Tuesday, May 10, 2011

Editing in A Social Media Context

Another Uncharted-themed post tonight, but it bears on something that Michelle and I have spoken about often: Fixing mistakes on the Uncharted web site.

Obviously, we want to put our best foot forward. As a team of writers both professional and amateur hoping to attract other writers of the same various veins, we have to be careful in our presentation. Staff stuff – and certainly promoted and promotional material – ought to be meticulously copy-edited. We want our staff photos to be tone-perfect, or as near as can be, and we want all of our words to be spelled correctly.

And we’ll go to great lengths to do so. Just a month ago, I spent nearly three hours one night scouring my own stuff for errors, and found plenty to fix.

But what about stuff from our contributors – do we go in and stealthily fix typos and such, or send e-mails to the greatest offenders, asking them to fix things up? No we do not. That detracts from the experience rather than helping our Explorers feel comfortable in submitting material that’s less than perfect.

We’re already seeing that as a problem – some of the feedback we get from our readers is that we’re “too good” for the likes of them, so they feel intimidated about submitting material. If we suddenly went all Grammar Nazi on them, we’d only make the situation worse.

Enter Michael Agger’s piece on Slate.com today, “Awsum Shoes!” in which he delves into the ethicality of Internet-based businesses correcting the grammar and composition – but not altering the meaning thereof – of product reviews in order to present a sharper image and thus earn more money. Here’s what he says:
When we read a review on Amazon, we have to administer our own version of the Turing test—was this really written by an innocent, human consumer like me? With the amount of money at stake, and the amount of PR energy brought to bear, it will become increasingly difficult to sort the genuine from the fake. One can imagine a future (perhaps it's already arrived) when companies deliberately insert bad grammar or regional slang to give reviews the appearance of authenticity—sort of like the distressed khakis of reviews.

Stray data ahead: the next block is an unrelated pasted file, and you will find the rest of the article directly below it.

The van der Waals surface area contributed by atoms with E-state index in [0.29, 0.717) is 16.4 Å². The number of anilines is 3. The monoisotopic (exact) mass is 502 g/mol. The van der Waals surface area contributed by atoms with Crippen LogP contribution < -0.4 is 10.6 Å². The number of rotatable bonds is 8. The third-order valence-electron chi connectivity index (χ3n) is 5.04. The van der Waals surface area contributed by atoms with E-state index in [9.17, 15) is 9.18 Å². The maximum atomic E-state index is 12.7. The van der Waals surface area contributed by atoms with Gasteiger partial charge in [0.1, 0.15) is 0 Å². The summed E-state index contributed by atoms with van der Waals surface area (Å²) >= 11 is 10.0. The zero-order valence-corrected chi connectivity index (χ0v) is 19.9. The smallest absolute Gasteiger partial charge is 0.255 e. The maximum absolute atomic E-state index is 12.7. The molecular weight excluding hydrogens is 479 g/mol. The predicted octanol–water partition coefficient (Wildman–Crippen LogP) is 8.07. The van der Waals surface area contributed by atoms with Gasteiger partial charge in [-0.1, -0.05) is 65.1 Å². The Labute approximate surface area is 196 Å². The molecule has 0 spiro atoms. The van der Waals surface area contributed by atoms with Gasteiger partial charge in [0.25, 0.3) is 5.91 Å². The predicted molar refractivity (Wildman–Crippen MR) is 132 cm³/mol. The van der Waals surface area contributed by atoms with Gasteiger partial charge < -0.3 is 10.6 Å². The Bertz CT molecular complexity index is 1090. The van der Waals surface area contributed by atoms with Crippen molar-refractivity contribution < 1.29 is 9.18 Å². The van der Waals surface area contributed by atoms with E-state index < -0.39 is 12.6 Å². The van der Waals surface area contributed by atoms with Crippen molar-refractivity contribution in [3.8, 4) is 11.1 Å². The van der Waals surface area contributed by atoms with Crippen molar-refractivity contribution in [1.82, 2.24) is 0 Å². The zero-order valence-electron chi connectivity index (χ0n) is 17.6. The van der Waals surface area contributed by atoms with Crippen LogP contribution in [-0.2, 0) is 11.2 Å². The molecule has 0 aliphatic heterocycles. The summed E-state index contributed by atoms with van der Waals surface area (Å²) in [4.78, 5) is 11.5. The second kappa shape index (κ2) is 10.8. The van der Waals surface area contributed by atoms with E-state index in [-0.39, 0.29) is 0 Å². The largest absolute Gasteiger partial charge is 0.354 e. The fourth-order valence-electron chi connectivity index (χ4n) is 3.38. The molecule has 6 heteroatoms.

For now, the trend seems to be going in the opposite direction. By cleaning up its reviews, Zappos is hurting shoppers as it helps its bottom line. The lowercase reviews, the all-caps reviews, the Internet speak, the subject-verb-agreement manglings, the sentence fragments, the pathetic attempts to spell chic—all of these are factors to weigh when considering someone's opinion of low-top Chuck Taylors. Or, to be more earnest about it, our mistakes are what make us human. On the Internet, it's important that other people can tell if you're an idiot.
In other words, or errors make us human. And believable. Even on this blog. I may be anal about fixing what errors I see, but I don’t lie awake at nights, scouring my blog posts for things to fix. That’s also why I gave up the “Grammar Nazi” segments of this blog – they merely attracted other grammar Nazis who found mistakes aplenty on my blog, and rubbed my nose in them.

We may arrive at the day when we want “crowdsourced” or automatic grammar fixes in our content at Uncharted – and why not, we already have something very similar to that in the word processors we use, with spell check and grammar check ready with red and green squiggles to tell us where we’ve gone astray. And we’ve also toyed with the idea of automatic language translation software to help our site become more accessible to our worldwide, non-English speaking audience.

But they never feel authentic, these derivations of computer-produced writing, even if aided and abetted by humans. So we’ll be content with errors at Uncharted.

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